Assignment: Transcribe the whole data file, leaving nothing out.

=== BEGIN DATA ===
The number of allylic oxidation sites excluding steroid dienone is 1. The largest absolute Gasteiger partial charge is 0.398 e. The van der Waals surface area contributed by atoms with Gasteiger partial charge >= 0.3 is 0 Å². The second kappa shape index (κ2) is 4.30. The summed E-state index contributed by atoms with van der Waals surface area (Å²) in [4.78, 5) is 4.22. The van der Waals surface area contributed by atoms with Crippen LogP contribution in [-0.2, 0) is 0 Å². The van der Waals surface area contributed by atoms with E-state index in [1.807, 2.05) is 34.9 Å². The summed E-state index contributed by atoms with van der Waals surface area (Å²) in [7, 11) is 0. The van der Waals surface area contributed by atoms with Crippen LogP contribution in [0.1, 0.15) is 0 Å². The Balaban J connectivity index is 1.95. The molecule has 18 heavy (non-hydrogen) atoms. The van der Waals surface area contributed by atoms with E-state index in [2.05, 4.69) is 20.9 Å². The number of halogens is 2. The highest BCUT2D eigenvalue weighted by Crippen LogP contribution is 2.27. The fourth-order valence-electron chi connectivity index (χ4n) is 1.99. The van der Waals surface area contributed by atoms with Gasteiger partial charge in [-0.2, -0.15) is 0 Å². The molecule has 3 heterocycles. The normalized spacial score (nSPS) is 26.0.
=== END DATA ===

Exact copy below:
The number of allylic oxidation sites excluding steroid dienone is 1. The largest absolute Gasteiger partial charge is 0.398 e. The van der Waals surface area contributed by atoms with Gasteiger partial charge >= 0.3 is 0 Å². The second kappa shape index (κ2) is 4.30. The summed E-state index contributed by atoms with van der Waals surface area (Å²) in [4.78, 5) is 4.22. The van der Waals surface area contributed by atoms with Crippen LogP contribution in [-0.2, 0) is 0 Å². The van der Waals surface area contributed by atoms with E-state index in [1.807, 2.05) is 34.9 Å². The summed E-state index contributed by atoms with van der Waals surface area (Å²) in [7, 11) is 0. The van der Waals surface area contributed by atoms with Crippen LogP contribution in [0.1, 0.15) is 0 Å². The Balaban J connectivity index is 1.95. The molecule has 18 heavy (non-hydrogen) atoms. The van der Waals surface area contributed by atoms with E-state index in [2.05, 4.69) is 20.9 Å². The number of halogens is 2. The highest BCUT2D eigenvalue weighted by Crippen LogP contribution is 2.27. The fourth-order valence-electron chi connectivity index (χ4n) is 1.99. The van der Waals surface area contributed by atoms with Gasteiger partial charge in [-0.2, -0.15) is 0 Å². The molecule has 3 heterocycles. The normalized spacial score (nSPS) is 26.0.